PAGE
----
At the end of the holidays, I had three situations to choose from. I could have taken a post as tutor in the house of a Genoese gentleman with a salary of a thousand francs a year. The good people of Murialdo were so anxious to have me as their chaplain that they were prepared to double the salary paid to chaplains up to then. Last, 1 could have become a curate in my native parish. Before I made a final choice, I sought out Fr Caffasso in Turin to ask his advice. For several years now he had been my guide in matters both spiritual and temporal. That holy priest listened to everything, the good money offers, the pressures from relatives and friends, my own goodwill to work. Without a moment's hesitation, this is what he said: "You need to study moral theology and homiletics. For the present, forget all these offers and come to the Convitto." I willingly followed his wise advice; on 3 November 1841, I enrolled at the Convitto. The Convitto Ecclesiastico completed, you might say, the study of theology. In the seminary we studied only dogma, and that speculative; and in moral theology only controversial issues. Here one learnt to be a priest. Meditation, spiritual reading, two conferences a day, lessons in preaching, a secluded life, every convenience for study, reading good authors — these were the areas of learning to which we had to apply ourselves. At that time, two prominent men were in charge of this most useful institution: Doctor Louis Guala and Fr Joseph Caffasso. Doctor Guala was the work's founder. An unselfish man, rich in knowledge, prudent, and fearless, he was everyone's friend in the days of the regime of Napoleon I. He founded that extraordinary seedbed where young priests fresh from their seminary courses could learn the practical aspects of their sacred ministry. This proved very valuable to the Church, especially as a means of eradicating the vestiges of Jansenism that still persisted in our midst. Amongst other topics the most controversial was the question of Probabilism and Probabiliorism. Chief amongst the former's advocates were Alasia and Antoine, along with other rigorist authors. The practice of this doctrine can lead to Jansenism. The Probabilists followed the teaching of St Alphonsus, who has now been proclaimed a Doctor of the Church. His authority can be called the theology of the Pope since the Church has proclaimed that his works can be taught, preached, and practised, as they contain nothing worthy of censure. Dr. Guala took a strong stance between the two parties; starting from the principle that the charity of O.L.J.C." should be the inspiration of all systems, he was able to bring the two extremes together. Things came together so well that, thanks to Doctor Guala, St Alphonsus become our theological patron. This was a salutary step, long de- sired, and now we are reaping its benefit. Fr Caffasso was Guala's right-hand man. His virtue, which withstood all tests, his amazing calm, his shrewd insight, and his prudence enabled him to overcome the acrimony that was still alive in some probabiliorists against the Liguorians. Dr. Felix Golzio, a hidden gold mine amongst the Turinese clergy, was also at the Convitto. In his modest life- style he was hardly noticeable. But he was a tireless worker, humble and knowledgeable; he was a real support, or better, Guala and Caffasso's right-hand man. The prisons, hospitals, pulpits, charitable institutes the sick in their homes, the cities, the villages, and we might add, the mansions of the rich and the hovels of the poor felt the salutary effects of the zeal of these three luminaries of the Turinese clergy. These were the three models placed in my path by Divine Providence. It was just up to me to follow their example, their teaching, their virtues. Caffasso, who for six years had been my guide, was especially my spiritual director. If I have been able to do any good, I owe it to this worthy priest in whose hands I placed every decision I made, all my study, and every activity of my life. It was he who first took me into the prisons, where I soon learned how great was the malice and misery of mankind. I saw large numbers of young lads aged from 12 to 18, fine healthy youngsters, alert of mind, but seeing them idle there, infested with lice, lacking food for body and soul, horrified me. Public disgrace, family dishonour, and personal shame were personified in those unfortunates. What shocked me most was to see that many of them were released full of good resolutions to go straight, and yet in a short time they landed back in prison, within a few days of their release. On such occasions I found out how quite a few were brought back to that place; it was because they were aban- doned to their own resources. "Who knows?" I thought to myself, "if these youngsters had a friend outside who would take care of them, help them, teach them religion on feast days . .. Who knows but they could be steered away from ruin, or at least the number of those who return to prison could be lessened?" I talked this idea over with Fr Caffasso. With his encouragement and inspiration I began to work out in my mind how to put the idea into practice, leaving to the Lord's grace what the outcome would be. Without God's grace, all human effort is vain.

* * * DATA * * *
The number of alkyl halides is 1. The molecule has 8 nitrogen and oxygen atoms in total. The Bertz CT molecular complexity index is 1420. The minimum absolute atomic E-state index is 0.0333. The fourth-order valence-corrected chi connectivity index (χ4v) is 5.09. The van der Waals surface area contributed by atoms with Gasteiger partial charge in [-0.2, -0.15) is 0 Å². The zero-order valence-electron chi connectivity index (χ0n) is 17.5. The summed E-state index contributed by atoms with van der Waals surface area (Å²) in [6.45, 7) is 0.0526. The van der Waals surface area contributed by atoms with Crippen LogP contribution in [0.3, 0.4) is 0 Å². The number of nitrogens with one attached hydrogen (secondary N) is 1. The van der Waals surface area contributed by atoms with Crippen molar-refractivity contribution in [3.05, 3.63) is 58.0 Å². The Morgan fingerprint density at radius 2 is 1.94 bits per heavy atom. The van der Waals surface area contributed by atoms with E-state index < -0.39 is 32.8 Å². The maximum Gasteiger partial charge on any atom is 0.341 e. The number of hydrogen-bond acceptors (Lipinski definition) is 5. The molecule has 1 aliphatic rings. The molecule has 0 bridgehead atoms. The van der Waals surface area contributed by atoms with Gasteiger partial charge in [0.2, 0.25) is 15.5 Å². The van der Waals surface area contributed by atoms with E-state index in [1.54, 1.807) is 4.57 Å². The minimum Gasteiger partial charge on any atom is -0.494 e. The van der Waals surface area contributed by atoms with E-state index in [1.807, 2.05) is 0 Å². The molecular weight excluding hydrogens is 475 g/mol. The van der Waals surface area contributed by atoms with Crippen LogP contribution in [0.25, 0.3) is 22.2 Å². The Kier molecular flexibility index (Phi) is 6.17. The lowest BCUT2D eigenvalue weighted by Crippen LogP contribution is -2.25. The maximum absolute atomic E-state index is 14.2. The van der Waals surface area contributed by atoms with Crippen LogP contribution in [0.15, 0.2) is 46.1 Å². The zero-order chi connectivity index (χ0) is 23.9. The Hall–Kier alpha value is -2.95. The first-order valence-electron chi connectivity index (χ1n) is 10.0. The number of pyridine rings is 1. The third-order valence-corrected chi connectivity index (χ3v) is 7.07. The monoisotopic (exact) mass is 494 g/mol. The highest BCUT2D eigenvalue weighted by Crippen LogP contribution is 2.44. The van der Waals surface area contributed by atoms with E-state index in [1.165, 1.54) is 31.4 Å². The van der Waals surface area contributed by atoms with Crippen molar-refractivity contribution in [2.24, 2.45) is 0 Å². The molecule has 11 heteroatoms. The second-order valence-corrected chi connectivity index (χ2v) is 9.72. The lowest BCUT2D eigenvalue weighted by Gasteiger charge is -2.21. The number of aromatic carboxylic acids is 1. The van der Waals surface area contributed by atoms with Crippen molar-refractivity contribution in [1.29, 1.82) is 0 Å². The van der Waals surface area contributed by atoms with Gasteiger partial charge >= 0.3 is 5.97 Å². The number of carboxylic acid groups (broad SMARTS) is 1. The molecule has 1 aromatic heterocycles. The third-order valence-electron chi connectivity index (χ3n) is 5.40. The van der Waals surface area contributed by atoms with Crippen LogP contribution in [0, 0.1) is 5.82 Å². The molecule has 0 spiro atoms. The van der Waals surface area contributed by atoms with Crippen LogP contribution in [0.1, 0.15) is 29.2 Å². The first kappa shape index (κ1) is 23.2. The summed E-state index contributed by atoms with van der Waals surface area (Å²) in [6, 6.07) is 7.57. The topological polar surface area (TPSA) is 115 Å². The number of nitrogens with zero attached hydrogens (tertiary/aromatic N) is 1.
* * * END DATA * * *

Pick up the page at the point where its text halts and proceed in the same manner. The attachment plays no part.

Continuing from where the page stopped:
Memoirs of the Oratory, Second decade, 15 (pp. 1241-1242)